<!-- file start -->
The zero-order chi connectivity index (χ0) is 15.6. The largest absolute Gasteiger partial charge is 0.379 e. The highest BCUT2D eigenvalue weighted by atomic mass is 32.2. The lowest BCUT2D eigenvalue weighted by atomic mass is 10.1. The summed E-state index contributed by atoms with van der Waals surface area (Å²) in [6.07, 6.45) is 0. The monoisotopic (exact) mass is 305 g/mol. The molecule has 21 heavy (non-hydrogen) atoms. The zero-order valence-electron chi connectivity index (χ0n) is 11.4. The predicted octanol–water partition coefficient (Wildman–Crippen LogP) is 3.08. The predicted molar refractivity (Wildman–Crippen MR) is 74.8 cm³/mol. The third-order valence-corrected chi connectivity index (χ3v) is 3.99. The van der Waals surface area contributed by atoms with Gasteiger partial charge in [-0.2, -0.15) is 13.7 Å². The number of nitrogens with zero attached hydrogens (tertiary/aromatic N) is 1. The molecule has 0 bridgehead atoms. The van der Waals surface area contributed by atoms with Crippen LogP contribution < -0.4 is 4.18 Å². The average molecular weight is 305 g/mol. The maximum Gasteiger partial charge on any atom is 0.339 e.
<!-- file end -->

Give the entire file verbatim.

The zero-order chi connectivity index (χ0) is 15.6. The largest absolute Gasteiger partial charge is 0.379 e. The highest BCUT2D eigenvalue weighted by atomic mass is 32.2. The lowest BCUT2D eigenvalue weighted by atomic mass is 10.1. The summed E-state index contributed by atoms with van der Waals surface area (Å²) in [6.07, 6.45) is 0. The monoisotopic (exact) mass is 305 g/mol. The molecule has 21 heavy (non-hydrogen) atoms. The zero-order valence-electron chi connectivity index (χ0n) is 11.4. The predicted octanol–water partition coefficient (Wildman–Crippen LogP) is 3.08. The predicted molar refractivity (Wildman–Crippen MR) is 74.8 cm³/mol. The third-order valence-corrected chi connectivity index (χ3v) is 3.99. The van der Waals surface area contributed by atoms with Gasteiger partial charge in [-0.2, -0.15) is 13.7 Å². The number of nitrogens with zero attached hydrogens (tertiary/aromatic N) is 1. The molecule has 0 bridgehead atoms. The van der Waals surface area contributed by atoms with Crippen LogP contribution < -0.4 is 4.18 Å². The average molecular weight is 305 g/mol. The maximum Gasteiger partial charge on any atom is 0.339 e.